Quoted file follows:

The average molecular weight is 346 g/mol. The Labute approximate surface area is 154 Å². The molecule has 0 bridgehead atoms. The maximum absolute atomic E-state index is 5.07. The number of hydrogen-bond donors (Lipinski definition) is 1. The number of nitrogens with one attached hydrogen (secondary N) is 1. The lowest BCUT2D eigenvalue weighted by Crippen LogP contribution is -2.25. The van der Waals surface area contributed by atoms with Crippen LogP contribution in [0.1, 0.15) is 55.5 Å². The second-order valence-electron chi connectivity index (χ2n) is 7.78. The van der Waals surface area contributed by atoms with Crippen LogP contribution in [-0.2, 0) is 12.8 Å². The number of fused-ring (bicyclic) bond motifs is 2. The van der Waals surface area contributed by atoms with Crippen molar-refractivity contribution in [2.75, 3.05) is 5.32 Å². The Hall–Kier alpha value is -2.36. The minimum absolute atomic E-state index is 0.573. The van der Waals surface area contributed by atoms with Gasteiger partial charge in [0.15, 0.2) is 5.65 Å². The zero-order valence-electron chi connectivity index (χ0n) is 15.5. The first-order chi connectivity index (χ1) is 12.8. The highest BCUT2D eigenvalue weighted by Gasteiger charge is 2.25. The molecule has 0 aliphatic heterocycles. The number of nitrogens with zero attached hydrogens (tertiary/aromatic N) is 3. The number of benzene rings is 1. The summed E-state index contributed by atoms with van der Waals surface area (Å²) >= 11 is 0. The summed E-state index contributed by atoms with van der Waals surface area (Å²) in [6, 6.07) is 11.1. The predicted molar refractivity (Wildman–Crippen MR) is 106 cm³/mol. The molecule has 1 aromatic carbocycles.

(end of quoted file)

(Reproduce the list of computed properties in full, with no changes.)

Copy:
The average molecular weight is 346 g/mol. The Labute approximate surface area is 154 Å². The molecule has 0 bridgehead atoms. The maximum absolute atomic E-state index is 5.07. The number of hydrogen-bond donors (Lipinski definition) is 1. The number of nitrogens with one attached hydrogen (secondary N) is 1. The lowest BCUT2D eigenvalue weighted by Crippen LogP contribution is -2.25. The van der Waals surface area contributed by atoms with Crippen LogP contribution in [0.1, 0.15) is 55.5 Å². The second-order valence-electron chi connectivity index (χ2n) is 7.78. The van der Waals surface area contributed by atoms with Crippen LogP contribution in [-0.2, 0) is 12.8 Å². The number of fused-ring (bicyclic) bond motifs is 2. The van der Waals surface area contributed by atoms with Crippen molar-refractivity contribution in [2.75, 3.05) is 5.32 Å². The Hall–Kier alpha value is -2.36. The minimum absolute atomic E-state index is 0.573. The van der Waals surface area contributed by atoms with Gasteiger partial charge in [0.15, 0.2) is 5.65 Å². The zero-order valence-electron chi connectivity index (χ0n) is 15.5. The first-order chi connectivity index (χ1) is 12.8. The highest BCUT2D eigenvalue weighted by Gasteiger charge is 2.25. The molecule has 0 aliphatic heterocycles. The number of nitrogens with zero attached hydrogens (tertiary/aromatic N) is 3. The number of benzene rings is 1. The summed E-state index contributed by atoms with van der Waals surface area (Å²) >= 11 is 0. The summed E-state index contributed by atoms with van der Waals surface area (Å²) in [6, 6.07) is 11.1. The predicted molar refractivity (Wildman–Crippen MR) is 106 cm³/mol. The molecule has 1 aromatic carbocycles.